Reduce Carbon Pollution at the State Level

August 05, 2015

Heliostats surround Tower 1 at the Ivanpah Solar Power Facility in the Mojave Desert, Nevada
Gilles Mingasson/Getty Images for Bechtel

Several pioneering states have been tackling the threat of climate change for many years now, creating programs to cut carbon pollution—and their successes have helped pave the way for the federal government to set national limits on carbon pollution from power plants. Now all 50 states will play a role in protecting communities from extreme weather and other climate threats.

NRDC helped the early pioneering states create their carbon-reduction programs, and we continue to help implement and strengthen them. More than a decade ago, we began working with policymakers in California to draft and pass the landmark Global Warming Solutions Act of 2006. The law, also known as AB 32, calls for reducing greenhouse gas pollution to 1990 levels by 2020—roughly a 15 percent reduction from business-as-usual levels—through a suite of complementary measures, including low-carbon fuel standards, renewable energy targets, energy-efficiency programs, and a pollution-allowances cap-and-trade system.

Our experts have helped craft and implement these measures. We also defend them from political and legal attack when necessary, outlining the economic and public-health benefits that come with carbon reductions. We also urge California to build on its success. We supported Governor Jerry Brown’s April 2015 Executive Order that raises the state’s greenhouse gases (GHG) reduction target to 40 percent below 1990 levels by 2030, as well as legislation signed into law later that year to double energy-efficiency savings and require at least half of California's energy to come from renewable sources by 2030. 

Around the same time we were helping California develop its climate change law, NRDC reached out to leaders in several Northeastern and mid-Atlantic states and began designing the Regional Greenhouse Gas Initiative (RGGI) to cut carbon pollution from power plants. Launched in 2009, the initiative now includes nine states, which have already reduced carbon pollution by 40 percent below 2005 levels. By 2020, power plant carbon emissions in these states is projected to be half of the 2005 levels. We are now encouraging states to expand RGGI to include other major sources of carbon pollution.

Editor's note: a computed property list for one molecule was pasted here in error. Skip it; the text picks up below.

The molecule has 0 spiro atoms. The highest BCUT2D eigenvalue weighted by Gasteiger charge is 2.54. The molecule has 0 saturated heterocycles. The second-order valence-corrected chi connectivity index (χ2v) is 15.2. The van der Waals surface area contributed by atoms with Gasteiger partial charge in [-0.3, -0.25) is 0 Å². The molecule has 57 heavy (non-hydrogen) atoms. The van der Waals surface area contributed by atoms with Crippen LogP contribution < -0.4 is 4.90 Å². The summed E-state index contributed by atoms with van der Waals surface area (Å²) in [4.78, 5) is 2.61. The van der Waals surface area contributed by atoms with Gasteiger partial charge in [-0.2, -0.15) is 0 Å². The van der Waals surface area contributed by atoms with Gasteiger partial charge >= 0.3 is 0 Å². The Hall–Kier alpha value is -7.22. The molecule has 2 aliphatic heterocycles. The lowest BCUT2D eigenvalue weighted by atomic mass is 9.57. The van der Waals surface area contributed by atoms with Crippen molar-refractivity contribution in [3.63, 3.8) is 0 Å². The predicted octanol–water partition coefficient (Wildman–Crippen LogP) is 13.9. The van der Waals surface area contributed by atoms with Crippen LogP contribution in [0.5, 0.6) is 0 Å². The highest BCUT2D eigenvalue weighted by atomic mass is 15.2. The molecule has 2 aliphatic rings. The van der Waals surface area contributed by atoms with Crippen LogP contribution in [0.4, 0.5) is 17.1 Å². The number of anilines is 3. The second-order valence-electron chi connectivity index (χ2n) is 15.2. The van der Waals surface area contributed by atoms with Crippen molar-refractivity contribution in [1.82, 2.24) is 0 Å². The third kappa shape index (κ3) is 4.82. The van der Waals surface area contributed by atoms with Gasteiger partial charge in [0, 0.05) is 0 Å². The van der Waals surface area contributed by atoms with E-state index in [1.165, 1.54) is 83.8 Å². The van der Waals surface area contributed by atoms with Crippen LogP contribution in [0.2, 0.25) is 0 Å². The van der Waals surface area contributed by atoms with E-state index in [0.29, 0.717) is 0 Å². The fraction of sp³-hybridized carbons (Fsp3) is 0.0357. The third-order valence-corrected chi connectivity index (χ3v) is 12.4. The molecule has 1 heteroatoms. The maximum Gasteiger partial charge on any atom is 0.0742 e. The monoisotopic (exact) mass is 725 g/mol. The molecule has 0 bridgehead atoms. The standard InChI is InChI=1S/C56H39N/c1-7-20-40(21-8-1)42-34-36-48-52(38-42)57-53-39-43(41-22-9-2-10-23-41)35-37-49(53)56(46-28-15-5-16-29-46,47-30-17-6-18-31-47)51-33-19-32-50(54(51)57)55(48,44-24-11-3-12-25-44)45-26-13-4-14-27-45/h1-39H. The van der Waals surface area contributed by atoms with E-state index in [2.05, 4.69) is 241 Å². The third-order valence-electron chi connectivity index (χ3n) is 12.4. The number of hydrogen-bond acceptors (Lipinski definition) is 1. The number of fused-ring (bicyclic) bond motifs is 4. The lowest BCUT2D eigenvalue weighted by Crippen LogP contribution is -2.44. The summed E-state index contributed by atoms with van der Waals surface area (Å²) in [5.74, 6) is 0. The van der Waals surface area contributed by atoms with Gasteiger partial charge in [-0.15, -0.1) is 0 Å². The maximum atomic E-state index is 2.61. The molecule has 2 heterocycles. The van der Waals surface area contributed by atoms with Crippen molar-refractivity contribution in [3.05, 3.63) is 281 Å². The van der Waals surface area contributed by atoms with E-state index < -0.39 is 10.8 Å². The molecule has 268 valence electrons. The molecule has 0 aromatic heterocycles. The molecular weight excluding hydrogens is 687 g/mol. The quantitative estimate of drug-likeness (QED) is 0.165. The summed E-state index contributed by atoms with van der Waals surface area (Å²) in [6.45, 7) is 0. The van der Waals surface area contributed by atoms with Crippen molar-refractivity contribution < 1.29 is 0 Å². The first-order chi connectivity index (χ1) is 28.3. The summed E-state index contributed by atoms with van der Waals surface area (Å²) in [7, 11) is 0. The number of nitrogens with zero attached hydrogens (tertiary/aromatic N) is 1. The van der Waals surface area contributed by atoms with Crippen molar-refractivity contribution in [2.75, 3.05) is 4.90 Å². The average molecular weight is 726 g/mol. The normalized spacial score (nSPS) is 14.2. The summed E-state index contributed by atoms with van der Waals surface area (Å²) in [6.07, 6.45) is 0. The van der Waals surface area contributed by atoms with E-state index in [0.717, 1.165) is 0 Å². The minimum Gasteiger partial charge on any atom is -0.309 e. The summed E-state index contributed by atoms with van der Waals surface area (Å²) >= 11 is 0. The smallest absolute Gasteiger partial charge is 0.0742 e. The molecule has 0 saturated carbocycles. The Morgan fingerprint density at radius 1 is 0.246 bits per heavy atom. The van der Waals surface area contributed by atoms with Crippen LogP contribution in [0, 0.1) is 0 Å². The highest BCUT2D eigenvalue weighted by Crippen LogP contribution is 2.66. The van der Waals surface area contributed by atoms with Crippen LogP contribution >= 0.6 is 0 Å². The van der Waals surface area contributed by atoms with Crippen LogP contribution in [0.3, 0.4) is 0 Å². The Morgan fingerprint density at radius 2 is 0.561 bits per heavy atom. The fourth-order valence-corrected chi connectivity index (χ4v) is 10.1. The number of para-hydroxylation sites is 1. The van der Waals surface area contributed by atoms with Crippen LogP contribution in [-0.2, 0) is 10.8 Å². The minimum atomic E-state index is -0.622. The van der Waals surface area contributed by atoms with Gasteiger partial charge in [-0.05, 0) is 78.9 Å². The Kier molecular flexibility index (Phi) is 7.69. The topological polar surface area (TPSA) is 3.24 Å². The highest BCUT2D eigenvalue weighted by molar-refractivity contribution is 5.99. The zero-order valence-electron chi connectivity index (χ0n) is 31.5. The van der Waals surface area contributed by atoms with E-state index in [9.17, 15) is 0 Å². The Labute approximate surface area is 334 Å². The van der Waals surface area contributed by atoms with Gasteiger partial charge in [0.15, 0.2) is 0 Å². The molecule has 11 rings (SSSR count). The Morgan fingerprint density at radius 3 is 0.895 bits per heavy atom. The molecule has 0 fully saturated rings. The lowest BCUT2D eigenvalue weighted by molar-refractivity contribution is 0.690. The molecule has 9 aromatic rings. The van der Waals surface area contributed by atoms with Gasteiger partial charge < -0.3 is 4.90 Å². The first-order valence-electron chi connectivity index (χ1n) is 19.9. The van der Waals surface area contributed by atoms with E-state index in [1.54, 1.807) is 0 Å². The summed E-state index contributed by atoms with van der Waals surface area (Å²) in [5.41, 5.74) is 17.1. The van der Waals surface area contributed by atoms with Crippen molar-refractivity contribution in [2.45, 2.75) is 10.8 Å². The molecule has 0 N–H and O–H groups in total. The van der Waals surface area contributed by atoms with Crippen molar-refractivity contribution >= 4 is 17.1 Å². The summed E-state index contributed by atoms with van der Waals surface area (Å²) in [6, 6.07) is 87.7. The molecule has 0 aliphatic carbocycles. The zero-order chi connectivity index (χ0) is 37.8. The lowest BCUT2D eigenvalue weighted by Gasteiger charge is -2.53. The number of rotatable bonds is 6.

Both California and RGGI use a cap-and-trade approach that involves buying or trading a steadily decreasing amount of carbon pollution allowances to comply with emissions limits, and we work to ensure states wisely invest the auction proceeds in programs that rapidly expand renewable energy, energy efficiency, and other programs that benefit consumers of all income levels and the environment.

As the rest of the country begins meeting the U.S. Environmental Protection Agency’s limits on power plant emissions, NRDC shares the lessons from California and RGGI with state policymakers. We also urge them to follow California and RGGI’s example and set even more ambitious reduction targets that will deliver even greater benefits to their states.